Salmonellosis is a poultry industry and public health concern worldwide. Recently, Salmonella enterica serovar Heidelberg (SH) has been reported in broilers in Brazil. The effect of feeding a blend of three strains of Bacillus subtilis (PRO) was studied in broilers orally challenged (107 CFU/chick) or not with a SH isolated in south of Brazil (UFPR1 strain). Twelve male Cobb 500 broilers per pen were randomly assigned to six treatments in a 3 × 2 factorial experiment where PRO was added at 0, 250, or 500 g/ton of broiler feed and fed to either SH-challenged (SH Control, SH + PRO 250, and SH + PRO 500) or non-challenged birds (Control, PRO 250, and PRO 500)...
2018: Frontiers in Veterinary Science
Brendan A Daisley, Mark Trinder, Tim W McDowell, Stephanie L Collins, Mark W Sumarah, Gregor Reid
Despite benefits to the global food supply and agricultural economies, pesticides are believed to pose a threat to both human and wildlife health. Chlorpyrifos (CP), a commonly used organophosphate insecticide, has poor target-specificity and causes acute neurotoxicity in a wide range of species via suppression of acetylcholinesterase. This effect is exacerbated 10- to 100-fold by chlorpyrifos-oxon (CPO), a principal metabolite of CP. Since many animal-associated symbiont microorganisms are known to hydrolyze CP into CPO, we used a Drosophila melanogaster insect model to investigate the hypothesis that indigenous and probiotic bacteria could affect CP metabolism and toxicity...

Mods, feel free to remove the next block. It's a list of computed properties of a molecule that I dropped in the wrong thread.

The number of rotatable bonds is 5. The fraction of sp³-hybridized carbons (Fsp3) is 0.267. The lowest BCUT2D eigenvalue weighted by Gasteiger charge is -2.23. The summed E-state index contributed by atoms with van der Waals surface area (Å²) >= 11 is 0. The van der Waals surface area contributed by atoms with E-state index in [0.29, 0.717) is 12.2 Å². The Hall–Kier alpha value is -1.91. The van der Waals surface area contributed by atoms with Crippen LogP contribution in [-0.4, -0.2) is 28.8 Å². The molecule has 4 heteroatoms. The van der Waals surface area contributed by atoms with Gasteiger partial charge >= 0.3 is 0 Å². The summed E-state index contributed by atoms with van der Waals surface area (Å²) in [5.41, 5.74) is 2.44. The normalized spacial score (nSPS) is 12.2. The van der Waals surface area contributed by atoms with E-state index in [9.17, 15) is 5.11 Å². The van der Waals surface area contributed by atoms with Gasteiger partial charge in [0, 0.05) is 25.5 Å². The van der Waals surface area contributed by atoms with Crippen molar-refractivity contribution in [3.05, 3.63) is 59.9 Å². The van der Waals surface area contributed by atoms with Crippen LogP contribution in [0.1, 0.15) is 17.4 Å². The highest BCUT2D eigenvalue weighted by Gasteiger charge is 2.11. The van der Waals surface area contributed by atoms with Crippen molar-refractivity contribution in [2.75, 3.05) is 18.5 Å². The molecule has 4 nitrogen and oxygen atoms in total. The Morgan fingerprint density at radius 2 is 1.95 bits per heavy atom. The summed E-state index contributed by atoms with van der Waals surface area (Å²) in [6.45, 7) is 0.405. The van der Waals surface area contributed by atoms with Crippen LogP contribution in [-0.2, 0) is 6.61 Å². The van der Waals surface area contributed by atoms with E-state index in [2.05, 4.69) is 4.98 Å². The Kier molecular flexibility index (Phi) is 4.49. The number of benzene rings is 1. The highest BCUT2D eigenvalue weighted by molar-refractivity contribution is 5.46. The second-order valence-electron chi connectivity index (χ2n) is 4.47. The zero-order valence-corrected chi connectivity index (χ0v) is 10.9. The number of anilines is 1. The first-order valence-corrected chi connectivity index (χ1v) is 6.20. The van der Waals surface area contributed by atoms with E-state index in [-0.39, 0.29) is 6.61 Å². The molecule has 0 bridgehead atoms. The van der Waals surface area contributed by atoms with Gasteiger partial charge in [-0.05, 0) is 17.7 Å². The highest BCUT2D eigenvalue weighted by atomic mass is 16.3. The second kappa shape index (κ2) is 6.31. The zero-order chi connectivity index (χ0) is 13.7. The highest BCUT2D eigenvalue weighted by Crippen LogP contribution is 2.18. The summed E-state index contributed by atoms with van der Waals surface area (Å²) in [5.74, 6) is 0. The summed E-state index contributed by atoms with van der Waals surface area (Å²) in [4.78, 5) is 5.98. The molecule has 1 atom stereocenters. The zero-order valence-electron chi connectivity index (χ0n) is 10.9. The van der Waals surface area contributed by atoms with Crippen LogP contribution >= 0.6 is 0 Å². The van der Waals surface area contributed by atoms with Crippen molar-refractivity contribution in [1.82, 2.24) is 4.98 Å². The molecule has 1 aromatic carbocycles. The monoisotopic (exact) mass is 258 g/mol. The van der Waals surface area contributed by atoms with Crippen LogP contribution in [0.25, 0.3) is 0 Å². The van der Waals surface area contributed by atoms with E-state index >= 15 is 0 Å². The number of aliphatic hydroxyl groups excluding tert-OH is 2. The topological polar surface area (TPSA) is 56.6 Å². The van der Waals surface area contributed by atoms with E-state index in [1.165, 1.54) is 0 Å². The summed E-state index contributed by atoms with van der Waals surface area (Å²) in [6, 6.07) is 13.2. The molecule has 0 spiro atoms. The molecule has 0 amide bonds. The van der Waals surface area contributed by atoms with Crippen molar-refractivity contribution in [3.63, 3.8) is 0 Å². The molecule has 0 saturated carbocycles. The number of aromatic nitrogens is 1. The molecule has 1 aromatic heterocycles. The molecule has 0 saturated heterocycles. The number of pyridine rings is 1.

February 23, 2018: Applied and Environmental Microbiology
Shermel Sherman, Nadeen Sarsour, Marziyeh Salehi, Allen Schroering, Blair Mell, Bina Joe, Jennifer W Hill
BACKGROUND: Conditions of excess androgen in women, such as polycystic ovary syndrome (PCOS), often exhibit intergenerational transmission. One way in which the risk for PCOS may be increased in daughters of affected women is through exposure to elevated androgens in utero. Hyperandrogenemic conditions have serious health consequences, including increased risk for hypertension and cardiovascular disease. Recently, gut dysbiosis has been found to induce hypertension in rats, such that blood pressure can be normalized through fecal microbial transplant...
February 22, 2018: Gut Microbes
Mona Mischke, Tulika Arora, Sebastian Tims, Eefje Engels, Nina Sommer, Kees van Limpt, Annemarie Baars, Raish Oozeer, Annemarie Oosting, Fredrik Bäckhed, Jan Knol